Paul - as you might or might not be aware, it emerged last week something that many of us had intuited at the time - that 'objective and neutral' commnentary from UK nuclear experts during the first few days after the drama in Fukuyma kicked off, were carefully orchestrated by UK governement and nuclear industry 'in case the news had an adverse impact on the nuclear industry'.
That is a filter - one that would have worked had there been no further deterioration at the site in Japan. The 'mistake' was not one of the industry nor the UK government, but for the academics (note Frank!) that were wheeled out to make the 'rational' case that there was no disaster. They (and not the industry nor the government) have been left discredited and foolish, as they each portrayed themself AS experts. As such they were part of the filters (whereas they should nt have allowed themselves to be.
These comments might well be at a tangent to your query, Paul..........but somewhere there is some sort of response...
On 2011-07-15, at 1:49 AM, BARRY A CLEMSON wrote:
> The most interesting example of a cybernetic filter that I am aware of was done by Jay Karlin for the USA navy shore repair facilities.
> Jay's assignment was to find better ways to schedule navy ships thru the shore repair facilities. I don't remember precise numbers so will give approximate numbers in what follows.
> This was a very difficult logistics problem: roughly fifty different shops (several varieties of pipe fitters, welding shops, machine shops, electronics shops, etc. etc.) and about ten thousand different parts that might or might not need various levels of overhaul / repair. The problem was sufficiently complex that there was endemic oscillation in many of the shops, i.e., alternating backlogs and nothing to do.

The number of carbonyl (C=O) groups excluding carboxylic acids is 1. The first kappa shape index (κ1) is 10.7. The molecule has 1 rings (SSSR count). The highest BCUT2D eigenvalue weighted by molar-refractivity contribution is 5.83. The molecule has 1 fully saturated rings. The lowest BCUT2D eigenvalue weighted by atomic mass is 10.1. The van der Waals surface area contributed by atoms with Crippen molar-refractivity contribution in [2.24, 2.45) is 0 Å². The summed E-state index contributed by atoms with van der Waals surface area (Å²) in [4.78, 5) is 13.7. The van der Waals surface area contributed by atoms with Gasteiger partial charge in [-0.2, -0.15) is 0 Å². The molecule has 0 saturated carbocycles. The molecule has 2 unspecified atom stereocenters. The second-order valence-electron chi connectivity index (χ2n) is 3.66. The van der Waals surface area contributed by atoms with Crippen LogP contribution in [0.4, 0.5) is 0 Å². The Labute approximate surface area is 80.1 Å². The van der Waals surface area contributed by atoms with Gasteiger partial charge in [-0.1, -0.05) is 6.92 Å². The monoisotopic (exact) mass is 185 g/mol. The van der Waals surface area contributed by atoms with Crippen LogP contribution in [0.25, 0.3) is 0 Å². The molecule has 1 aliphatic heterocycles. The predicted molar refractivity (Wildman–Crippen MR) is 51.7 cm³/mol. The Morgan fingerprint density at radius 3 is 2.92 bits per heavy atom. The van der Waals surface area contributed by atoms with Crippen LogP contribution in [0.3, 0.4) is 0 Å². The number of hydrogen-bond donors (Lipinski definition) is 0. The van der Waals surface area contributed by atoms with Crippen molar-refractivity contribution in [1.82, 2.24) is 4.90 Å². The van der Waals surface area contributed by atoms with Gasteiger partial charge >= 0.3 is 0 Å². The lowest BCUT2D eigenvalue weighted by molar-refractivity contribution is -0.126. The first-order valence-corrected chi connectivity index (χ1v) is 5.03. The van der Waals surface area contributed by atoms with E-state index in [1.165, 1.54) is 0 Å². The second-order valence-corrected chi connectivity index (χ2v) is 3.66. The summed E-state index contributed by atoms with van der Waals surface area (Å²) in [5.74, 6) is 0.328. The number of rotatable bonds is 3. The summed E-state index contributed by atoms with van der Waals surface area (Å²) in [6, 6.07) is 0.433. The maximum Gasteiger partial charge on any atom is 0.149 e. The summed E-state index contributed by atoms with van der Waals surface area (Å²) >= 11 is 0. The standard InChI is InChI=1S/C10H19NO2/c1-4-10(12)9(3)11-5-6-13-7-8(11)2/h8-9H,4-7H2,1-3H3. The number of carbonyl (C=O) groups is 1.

> The key to improving the efficiency was to stop looking at the parts from a human perspective and to look at them from the perspective of the shops. There was a warehouse full of records that included the amount of time each of these ten thousand parts spent being worked on by each of the 50 shops. Jay created bar graphs with the shops along the x-axis and time in the shop on the vertical axis. It turned out that these ten thousand different parts all fit within a few hundred profiles. Thereafter the scheduling was done using these couple hundred profiles rather than the ten thousand parts.
> To reiterate, the key was to forget the human perspective and to look at the situation from the perspective of the shops.
> Jay's new methods for scheduling was so successful that the navy canceled the contract for designing new shore repair facilities. And since a different division of Jay's employer was the prime contractor for designing the new facilities (and this was a BIG contract), his employer was NOT a happy camper. I think Jay avoided being fired only because his work is brilliant.
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